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Help guests conquer sadness and binge eating, new research shows how
By Megan Whitby 28 Jan 2020
The research found that thinking of sadness as a ‘person’ can reduce its effects
Spa operators could help guests reduce feelings of sadness, successfully conquer binge-eating challenges and improve self-control and discipline, using learnings from new research published in the Journal of Consumer Psychology.

Called When sadness comes alive, will it be less painful? The effects of anthropomorphic thinking on sadness regulation and consumption, the research found that thinking of sadness as a ‘person’ – psychologists call this anthropomorphising – can reduce its effects, according to teams at University of Austin, Texas, Hong Kong Polytechnic University and Hong Kong Baptist University.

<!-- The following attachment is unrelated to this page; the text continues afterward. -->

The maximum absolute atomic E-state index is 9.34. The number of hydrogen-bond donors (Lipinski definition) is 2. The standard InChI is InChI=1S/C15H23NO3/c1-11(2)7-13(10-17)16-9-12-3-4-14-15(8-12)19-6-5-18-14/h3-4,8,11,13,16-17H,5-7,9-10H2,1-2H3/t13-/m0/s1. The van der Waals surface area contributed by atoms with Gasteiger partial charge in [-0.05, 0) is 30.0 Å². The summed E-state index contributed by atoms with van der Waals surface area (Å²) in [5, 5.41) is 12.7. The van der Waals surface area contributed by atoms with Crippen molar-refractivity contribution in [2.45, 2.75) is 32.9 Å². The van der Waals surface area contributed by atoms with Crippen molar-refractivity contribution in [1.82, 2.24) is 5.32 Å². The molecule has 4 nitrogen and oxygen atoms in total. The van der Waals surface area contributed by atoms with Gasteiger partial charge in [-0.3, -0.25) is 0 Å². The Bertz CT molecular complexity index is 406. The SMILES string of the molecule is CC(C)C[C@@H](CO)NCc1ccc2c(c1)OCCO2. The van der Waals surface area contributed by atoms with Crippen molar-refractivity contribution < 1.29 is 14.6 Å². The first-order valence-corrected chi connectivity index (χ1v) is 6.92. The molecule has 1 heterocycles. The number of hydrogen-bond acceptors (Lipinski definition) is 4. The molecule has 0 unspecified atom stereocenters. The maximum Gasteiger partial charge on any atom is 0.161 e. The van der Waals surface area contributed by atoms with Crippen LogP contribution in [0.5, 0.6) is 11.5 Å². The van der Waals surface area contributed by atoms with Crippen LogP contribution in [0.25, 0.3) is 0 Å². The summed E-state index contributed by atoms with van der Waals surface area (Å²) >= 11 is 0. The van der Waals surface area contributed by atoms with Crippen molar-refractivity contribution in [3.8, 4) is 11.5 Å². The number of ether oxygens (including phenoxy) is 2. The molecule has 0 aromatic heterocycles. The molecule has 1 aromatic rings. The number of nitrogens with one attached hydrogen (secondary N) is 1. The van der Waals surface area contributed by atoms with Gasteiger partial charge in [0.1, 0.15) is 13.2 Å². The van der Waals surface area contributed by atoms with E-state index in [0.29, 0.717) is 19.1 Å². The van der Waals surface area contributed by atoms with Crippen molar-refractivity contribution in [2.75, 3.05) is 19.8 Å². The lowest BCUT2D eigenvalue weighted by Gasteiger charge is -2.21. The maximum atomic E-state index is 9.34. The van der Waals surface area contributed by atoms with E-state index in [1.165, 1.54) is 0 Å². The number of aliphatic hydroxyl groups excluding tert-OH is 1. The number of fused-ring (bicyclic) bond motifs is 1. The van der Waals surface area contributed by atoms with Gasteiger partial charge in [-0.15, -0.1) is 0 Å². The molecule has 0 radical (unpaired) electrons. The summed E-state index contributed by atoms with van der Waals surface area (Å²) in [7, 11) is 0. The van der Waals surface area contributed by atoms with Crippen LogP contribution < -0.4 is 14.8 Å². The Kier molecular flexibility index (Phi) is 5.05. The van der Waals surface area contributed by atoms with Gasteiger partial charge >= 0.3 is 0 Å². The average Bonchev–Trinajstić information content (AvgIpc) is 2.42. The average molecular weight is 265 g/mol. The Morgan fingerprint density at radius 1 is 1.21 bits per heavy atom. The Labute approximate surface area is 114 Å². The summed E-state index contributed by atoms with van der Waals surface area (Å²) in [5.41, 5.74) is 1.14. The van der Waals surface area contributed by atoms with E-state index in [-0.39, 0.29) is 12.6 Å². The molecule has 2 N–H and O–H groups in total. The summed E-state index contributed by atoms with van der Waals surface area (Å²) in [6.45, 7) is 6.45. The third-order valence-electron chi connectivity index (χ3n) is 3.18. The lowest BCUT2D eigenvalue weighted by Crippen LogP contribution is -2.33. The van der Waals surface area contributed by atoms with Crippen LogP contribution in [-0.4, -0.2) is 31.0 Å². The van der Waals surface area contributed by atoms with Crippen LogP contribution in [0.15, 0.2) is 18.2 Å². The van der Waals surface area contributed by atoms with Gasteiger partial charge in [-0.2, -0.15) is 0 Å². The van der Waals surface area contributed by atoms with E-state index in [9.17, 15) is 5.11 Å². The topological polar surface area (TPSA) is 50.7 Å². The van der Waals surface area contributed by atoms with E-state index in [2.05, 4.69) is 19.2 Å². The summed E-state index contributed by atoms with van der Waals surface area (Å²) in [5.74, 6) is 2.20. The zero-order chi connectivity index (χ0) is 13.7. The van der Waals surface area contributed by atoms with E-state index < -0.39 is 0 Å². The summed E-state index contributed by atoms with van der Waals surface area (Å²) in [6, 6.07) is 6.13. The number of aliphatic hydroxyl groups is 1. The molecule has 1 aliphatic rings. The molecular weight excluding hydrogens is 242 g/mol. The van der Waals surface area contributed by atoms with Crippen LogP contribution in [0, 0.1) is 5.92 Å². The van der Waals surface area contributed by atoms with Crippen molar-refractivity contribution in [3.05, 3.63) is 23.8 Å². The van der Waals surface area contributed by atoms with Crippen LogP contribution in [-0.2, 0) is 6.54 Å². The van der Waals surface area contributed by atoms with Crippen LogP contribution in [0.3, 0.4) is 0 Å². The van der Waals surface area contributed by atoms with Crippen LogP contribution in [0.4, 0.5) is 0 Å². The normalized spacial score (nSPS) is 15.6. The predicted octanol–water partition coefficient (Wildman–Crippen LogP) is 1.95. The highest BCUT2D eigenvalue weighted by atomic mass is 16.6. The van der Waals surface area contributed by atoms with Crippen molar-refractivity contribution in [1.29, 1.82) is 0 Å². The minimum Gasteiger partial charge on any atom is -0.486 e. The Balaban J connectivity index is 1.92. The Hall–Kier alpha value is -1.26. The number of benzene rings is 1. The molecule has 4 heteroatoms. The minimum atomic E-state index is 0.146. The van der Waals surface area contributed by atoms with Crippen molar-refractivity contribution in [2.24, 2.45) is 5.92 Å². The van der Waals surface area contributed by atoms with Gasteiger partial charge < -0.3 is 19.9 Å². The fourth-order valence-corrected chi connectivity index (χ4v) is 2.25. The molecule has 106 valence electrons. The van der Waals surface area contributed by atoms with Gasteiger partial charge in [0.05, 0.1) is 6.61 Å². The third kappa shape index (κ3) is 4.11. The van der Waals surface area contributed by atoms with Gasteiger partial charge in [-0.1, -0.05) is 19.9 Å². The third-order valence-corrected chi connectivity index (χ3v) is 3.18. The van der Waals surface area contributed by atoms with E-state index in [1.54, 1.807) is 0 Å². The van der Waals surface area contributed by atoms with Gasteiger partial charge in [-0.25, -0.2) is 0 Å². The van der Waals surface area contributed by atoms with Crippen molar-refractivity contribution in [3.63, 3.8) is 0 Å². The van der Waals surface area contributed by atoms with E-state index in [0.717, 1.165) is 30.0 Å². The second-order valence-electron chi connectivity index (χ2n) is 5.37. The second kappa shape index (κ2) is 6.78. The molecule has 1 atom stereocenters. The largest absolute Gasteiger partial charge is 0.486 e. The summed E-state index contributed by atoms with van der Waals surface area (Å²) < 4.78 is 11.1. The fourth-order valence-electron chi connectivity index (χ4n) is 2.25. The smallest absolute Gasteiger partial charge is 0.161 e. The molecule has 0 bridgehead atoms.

With mental wellness interventions and programmes becoming increasingly popular in the spa and wellness industry, this research and its approach could inform future treatments and help equip guests to take control of their emotions.

Previous studies have shown that someone feeling sad exhibits a desire for urgent reward and little willpower, such as succumbing to hedonic temptations or engaging in impulsive purchases.

Authored by Li Yang in Austin and Rocky Peng Chen and Fangyuan Chen in Hong Kong, the study explores how anthropomorphic thinking influences people’s experience of sadness and their subsequent behaviour as consumers.

The research included six test studies involving 1059 participants, 56 per cent of which were female and 44 per cent were male.